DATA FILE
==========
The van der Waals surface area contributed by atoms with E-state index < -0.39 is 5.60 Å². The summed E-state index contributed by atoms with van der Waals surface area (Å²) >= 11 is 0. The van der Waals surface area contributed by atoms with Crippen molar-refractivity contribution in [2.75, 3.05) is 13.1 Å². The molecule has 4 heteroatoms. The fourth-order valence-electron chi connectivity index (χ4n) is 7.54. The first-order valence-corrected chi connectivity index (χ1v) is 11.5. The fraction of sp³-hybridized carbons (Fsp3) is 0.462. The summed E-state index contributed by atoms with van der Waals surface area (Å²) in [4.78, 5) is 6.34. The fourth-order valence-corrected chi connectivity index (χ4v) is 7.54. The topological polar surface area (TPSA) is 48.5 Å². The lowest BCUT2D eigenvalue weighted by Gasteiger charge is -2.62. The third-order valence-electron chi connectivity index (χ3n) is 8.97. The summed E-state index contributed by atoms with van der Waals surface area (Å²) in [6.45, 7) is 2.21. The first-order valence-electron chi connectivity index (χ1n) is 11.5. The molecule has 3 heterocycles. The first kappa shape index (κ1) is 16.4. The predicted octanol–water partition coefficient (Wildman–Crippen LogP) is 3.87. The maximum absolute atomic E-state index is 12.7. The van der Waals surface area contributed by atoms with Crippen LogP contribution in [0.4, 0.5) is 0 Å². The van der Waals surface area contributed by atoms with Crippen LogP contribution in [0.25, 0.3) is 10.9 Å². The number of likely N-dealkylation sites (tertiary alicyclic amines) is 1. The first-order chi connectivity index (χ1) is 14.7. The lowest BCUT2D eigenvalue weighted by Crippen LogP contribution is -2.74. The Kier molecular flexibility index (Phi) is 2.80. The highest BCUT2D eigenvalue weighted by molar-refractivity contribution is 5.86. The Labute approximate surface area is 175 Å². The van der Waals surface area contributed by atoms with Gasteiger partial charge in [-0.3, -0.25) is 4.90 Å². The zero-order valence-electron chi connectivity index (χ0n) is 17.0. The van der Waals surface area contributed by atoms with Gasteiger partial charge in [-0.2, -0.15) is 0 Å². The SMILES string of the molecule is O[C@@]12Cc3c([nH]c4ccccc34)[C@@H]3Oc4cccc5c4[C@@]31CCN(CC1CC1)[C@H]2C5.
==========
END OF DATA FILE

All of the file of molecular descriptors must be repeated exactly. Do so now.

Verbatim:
The van der Waals surface area contributed by atoms with E-state index < -0.39 is 5.60 Å². The summed E-state index contributed by atoms with van der Waals surface area (Å²) >= 11 is 0. The van der Waals surface area contributed by atoms with Crippen molar-refractivity contribution in [2.75, 3.05) is 13.1 Å². The molecule has 4 heteroatoms. The fourth-order valence-electron chi connectivity index (χ4n) is 7.54. The first-order valence-corrected chi connectivity index (χ1v) is 11.5. The fraction of sp³-hybridized carbons (Fsp3) is 0.462. The summed E-state index contributed by atoms with van der Waals surface area (Å²) in [4.78, 5) is 6.34. The fourth-order valence-corrected chi connectivity index (χ4v) is 7.54. The topological polar surface area (TPSA) is 48.5 Å². The lowest BCUT2D eigenvalue weighted by Gasteiger charge is -2.62. The third-order valence-electron chi connectivity index (χ3n) is 8.97. The summed E-state index contributed by atoms with van der Waals surface area (Å²) in [6.45, 7) is 2.21. The first-order valence-electron chi connectivity index (χ1n) is 11.5. The molecule has 3 heterocycles. The first kappa shape index (κ1) is 16.4. The predicted octanol–water partition coefficient (Wildman–Crippen LogP) is 3.87. The maximum absolute atomic E-state index is 12.7. The van der Waals surface area contributed by atoms with Crippen LogP contribution in [0.4, 0.5) is 0 Å². The van der Waals surface area contributed by atoms with Crippen LogP contribution in [0.25, 0.3) is 10.9 Å². The number of likely N-dealkylation sites (tertiary alicyclic amines) is 1. The first-order chi connectivity index (χ1) is 14.7. The lowest BCUT2D eigenvalue weighted by Crippen LogP contribution is -2.74. The Kier molecular flexibility index (Phi) is 2.80. The highest BCUT2D eigenvalue weighted by molar-refractivity contribution is 5.86. The Labute approximate surface area is 175 Å². The van der Waals surface area contributed by atoms with Gasteiger partial charge in [-0.3, -0.25) is 4.90 Å². The zero-order valence-electron chi connectivity index (χ0n) is 17.0. The van der Waals surface area contributed by atoms with Gasteiger partial charge in [-0.2, -0.15) is 0 Å². The SMILES string of the molecule is O[C@@]12Cc3c([nH]c4ccccc34)[C@@H]3Oc4cccc5c4[C@@]31CCN(CC1CC1)[C@H]2C5.